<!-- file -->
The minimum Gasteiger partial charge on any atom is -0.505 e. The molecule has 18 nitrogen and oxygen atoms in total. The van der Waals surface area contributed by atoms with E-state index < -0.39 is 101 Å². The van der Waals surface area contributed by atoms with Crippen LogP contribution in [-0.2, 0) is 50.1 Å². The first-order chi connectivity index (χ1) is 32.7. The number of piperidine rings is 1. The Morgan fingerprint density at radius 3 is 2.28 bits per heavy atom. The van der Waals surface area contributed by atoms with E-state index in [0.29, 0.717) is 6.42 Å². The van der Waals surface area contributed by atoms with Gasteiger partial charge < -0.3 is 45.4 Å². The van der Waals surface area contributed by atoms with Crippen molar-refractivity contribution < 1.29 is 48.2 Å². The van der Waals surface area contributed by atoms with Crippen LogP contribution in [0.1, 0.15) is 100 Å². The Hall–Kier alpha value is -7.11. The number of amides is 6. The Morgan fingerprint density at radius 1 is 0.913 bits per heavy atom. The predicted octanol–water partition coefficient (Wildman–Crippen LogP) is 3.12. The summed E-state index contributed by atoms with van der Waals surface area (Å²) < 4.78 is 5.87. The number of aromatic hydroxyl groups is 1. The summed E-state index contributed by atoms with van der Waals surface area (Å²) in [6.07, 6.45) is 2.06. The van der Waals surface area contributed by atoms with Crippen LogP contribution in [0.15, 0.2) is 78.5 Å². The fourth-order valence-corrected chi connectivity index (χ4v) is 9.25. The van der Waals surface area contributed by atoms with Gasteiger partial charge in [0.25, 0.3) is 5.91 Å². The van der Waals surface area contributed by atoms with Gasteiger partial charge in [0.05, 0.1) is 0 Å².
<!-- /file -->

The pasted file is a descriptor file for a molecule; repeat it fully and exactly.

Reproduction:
The minimum Gasteiger partial charge on any atom is -0.505 e. The molecule has 18 nitrogen and oxygen atoms in total. The van der Waals surface area contributed by atoms with E-state index < -0.39 is 101 Å². The van der Waals surface area contributed by atoms with Crippen LogP contribution in [-0.2, 0) is 50.1 Å². The first-order chi connectivity index (χ1) is 32.7. The number of piperidine rings is 1. The Morgan fingerprint density at radius 3 is 2.28 bits per heavy atom. The van der Waals surface area contributed by atoms with E-state index in [0.29, 0.717) is 6.42 Å². The van der Waals surface area contributed by atoms with Gasteiger partial charge < -0.3 is 45.4 Å². The van der Waals surface area contributed by atoms with Crippen molar-refractivity contribution < 1.29 is 48.2 Å². The van der Waals surface area contributed by atoms with Crippen LogP contribution in [0.1, 0.15) is 100 Å². The Hall–Kier alpha value is -7.11. The number of amides is 6. The Morgan fingerprint density at radius 1 is 0.913 bits per heavy atom. The predicted octanol–water partition coefficient (Wildman–Crippen LogP) is 3.12. The summed E-state index contributed by atoms with van der Waals surface area (Å²) < 4.78 is 5.87. The number of aromatic hydroxyl groups is 1. The summed E-state index contributed by atoms with van der Waals surface area (Å²) in [6.07, 6.45) is 2.06. The van der Waals surface area contributed by atoms with Crippen LogP contribution in [0.15, 0.2) is 78.5 Å². The fourth-order valence-corrected chi connectivity index (χ4v) is 9.25. The van der Waals surface area contributed by atoms with Gasteiger partial charge in [0.25, 0.3) is 5.91 Å². The van der Waals surface area contributed by atoms with Gasteiger partial charge in [0.05, 0.1) is 0 Å².